The tell tale signs of aging occur because of the loss of one main necessity, collagen. It's what keeps our skin plump and firm so without it, our skin slowly loses it's elasticity, causing droopiness and the appearance of wrinkles. Like anything in the human body such as bone or muscle, collagen is subject to wear and tear and in order to try and keep collagen loss at bay we need to be using a great skincare routine that offers firming benefits.
One of those such brands is Erno Laszlo's Blue Firmarine Collection. One of the key, super ingredients in the collection is Spirulina Maxima, which encourages new collagen growth by providing cells with the nutrients they need to survive. With six key products in the range to target collagen loss throughout the day and a celebrity client list dating all the way back to 1939, Erno Laszlo has been a trusted skincare brand for women who demand the best anti-aging results.
This facial soap encapsulated with firming ingredient Spirulina Maxima is activated when placed in water and key nutrients that promote collagen production are released in a multi-phase sequence. Deeply moisturizing and filled with antioxidants to curb the aging process, this blue treatment bar will cleanse, renew and firm your skin!
The eye area is much more delicate and sensitive an area then the rest of our face so it's important to use products that are effective but also gentle. Erno Laszlo's Eye Therapy visibly firms the lines around your eye area, promotes collagen growth and increases elasticity with a weightless formula infused with Spirulina Maxima.
One of the most opportune times to combat collagen loss is at night because our skin is at rest and free from most environmental stressors. The Firmarine Night Cream will replenish your skin with nutrients while you sleep as well as firm, tone and clarify your complexion.
Other standouts in the range is the Firmarine Lift Serum which gives skin a double dose of collagen production and firming power when used in conjunction with one of the facial moisturizers.
Perfume makers know that multi-faceted fragrances last longer and delight the nose. If a certain perfume has only one scent, it will not have as much intrigue or appeal as if it combines several unusual scents. For instance, Jacomo Paris’ It’s Me for Her combines tangy, fruity and musky fragrances.
What many women don’t realize is that they can create their own multi-layered scents at home. By doing so, a lady can create the perfect fragrance to express her own unique spirit. To create more appealing and less overpowering combinations, think about each scent you create as containing three distinct smells, or notes as they are referred to by perfumers.
Bottom note. The first layer is the bottom note. It’s not the first scent that you notice in the mix, but it is the one that lingers the longest. This is the “body” of the perfume. Popular base scents include jasmine, vanilla, sandalwood and cinnamon. In Jacomo Paris’ It’s Me for Him, musky vanilla is the bottom note.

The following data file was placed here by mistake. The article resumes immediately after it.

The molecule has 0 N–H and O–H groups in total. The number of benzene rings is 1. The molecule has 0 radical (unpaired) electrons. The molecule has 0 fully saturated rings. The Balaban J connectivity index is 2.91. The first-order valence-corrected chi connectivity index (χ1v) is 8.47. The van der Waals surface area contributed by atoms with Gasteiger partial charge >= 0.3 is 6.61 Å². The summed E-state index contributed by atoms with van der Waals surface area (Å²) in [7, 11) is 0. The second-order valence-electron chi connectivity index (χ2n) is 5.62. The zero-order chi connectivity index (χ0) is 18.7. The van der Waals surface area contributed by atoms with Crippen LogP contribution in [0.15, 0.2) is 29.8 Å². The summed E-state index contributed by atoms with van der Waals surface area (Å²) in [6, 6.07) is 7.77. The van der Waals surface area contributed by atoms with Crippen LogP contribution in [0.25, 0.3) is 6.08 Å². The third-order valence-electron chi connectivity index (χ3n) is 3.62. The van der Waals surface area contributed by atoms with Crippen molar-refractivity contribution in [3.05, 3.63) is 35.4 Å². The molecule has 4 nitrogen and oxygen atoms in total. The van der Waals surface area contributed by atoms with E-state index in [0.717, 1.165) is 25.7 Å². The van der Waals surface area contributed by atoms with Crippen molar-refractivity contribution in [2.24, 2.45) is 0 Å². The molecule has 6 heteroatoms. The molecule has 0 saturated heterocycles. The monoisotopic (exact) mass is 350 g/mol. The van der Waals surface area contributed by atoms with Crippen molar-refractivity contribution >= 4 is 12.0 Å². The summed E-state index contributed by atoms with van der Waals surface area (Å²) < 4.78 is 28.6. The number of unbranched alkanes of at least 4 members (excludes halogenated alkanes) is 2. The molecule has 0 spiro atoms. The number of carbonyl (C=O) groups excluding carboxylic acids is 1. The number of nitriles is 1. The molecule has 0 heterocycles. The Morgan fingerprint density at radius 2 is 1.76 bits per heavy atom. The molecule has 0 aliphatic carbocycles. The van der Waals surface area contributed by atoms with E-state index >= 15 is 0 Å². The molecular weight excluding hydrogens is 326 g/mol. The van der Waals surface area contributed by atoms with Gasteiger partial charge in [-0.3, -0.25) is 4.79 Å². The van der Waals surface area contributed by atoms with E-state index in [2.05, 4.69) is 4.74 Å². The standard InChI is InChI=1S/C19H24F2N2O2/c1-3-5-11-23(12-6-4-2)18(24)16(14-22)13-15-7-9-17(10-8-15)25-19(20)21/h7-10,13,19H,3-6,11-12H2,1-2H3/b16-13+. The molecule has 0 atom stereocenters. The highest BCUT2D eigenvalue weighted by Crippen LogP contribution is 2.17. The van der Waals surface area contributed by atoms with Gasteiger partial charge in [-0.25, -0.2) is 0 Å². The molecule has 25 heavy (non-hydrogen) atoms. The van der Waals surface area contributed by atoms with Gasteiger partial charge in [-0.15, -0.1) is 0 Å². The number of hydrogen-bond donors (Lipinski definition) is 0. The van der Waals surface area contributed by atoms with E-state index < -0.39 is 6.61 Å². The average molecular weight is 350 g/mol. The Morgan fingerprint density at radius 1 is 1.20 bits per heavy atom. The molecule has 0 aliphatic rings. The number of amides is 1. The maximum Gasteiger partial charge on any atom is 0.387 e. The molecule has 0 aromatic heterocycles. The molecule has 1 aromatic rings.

Heart note. Next comes the heart note, the second layer. Heart notes add a different dimension – perhaps soothing and warm, or unexpected and intriguing. The heart note doesn’t last as long as the bottom note; it comes to the nose briefly after application, following the initial burst of fragrance. As an example, in Leila Lou Perfume Oil, one heart note is pear blossom. Many perfumers think of the heart note as the healing, aromatheraputic aspect of a perfume. For example, bergamot is known to be a calming, refreshing fragrance that’s good for offsetting stress and depression.
“Perfection is boring. If a face doesn’t have mistakes, it’s nothing.”
This refreshing, unexpected quote from Kevyn Aucoin represents the central struggle and triumph in this makeup innovator’s tragically short life.
Kevin Aucoin’s childhood and early adulthood were marked by rejection and violence. Yet rather than give in to self-pity, he survived incessant bullying, moved to New York and eventually became one of the most sought-after makeup artists of our time. Celebrities so respected his work that he earned as much as $10,000 for a single magazine shoot. He published several gorgeous best-selling guides on makeup, and his own line of cosmetics thrives past his death, in 2002, of painkillers he took to cope with a rare pituitary tumor. Yet this “rags-to-riches” life story is more than just one of wild success – it’s also about vision, passion and drive.
Makeup was always a central focus in Kevyn Aucoin’s life. As a child, he frequently did his sisters’ makeup and recorded the results with a Polaroid camera. (He continued this habit throughout his life; the inside covers of his best-selling book Making Faces features dozens of these Polaroids from throughout Aucoin’s career.) His childhood home of Lafayette, La., wasn’t very tolerant of Kevin Aucoin’s unusual preferences for gentle activities over more traditional male hobbies. At the age of six, Aucoin realized that he was gay, and the bullying began in earnest.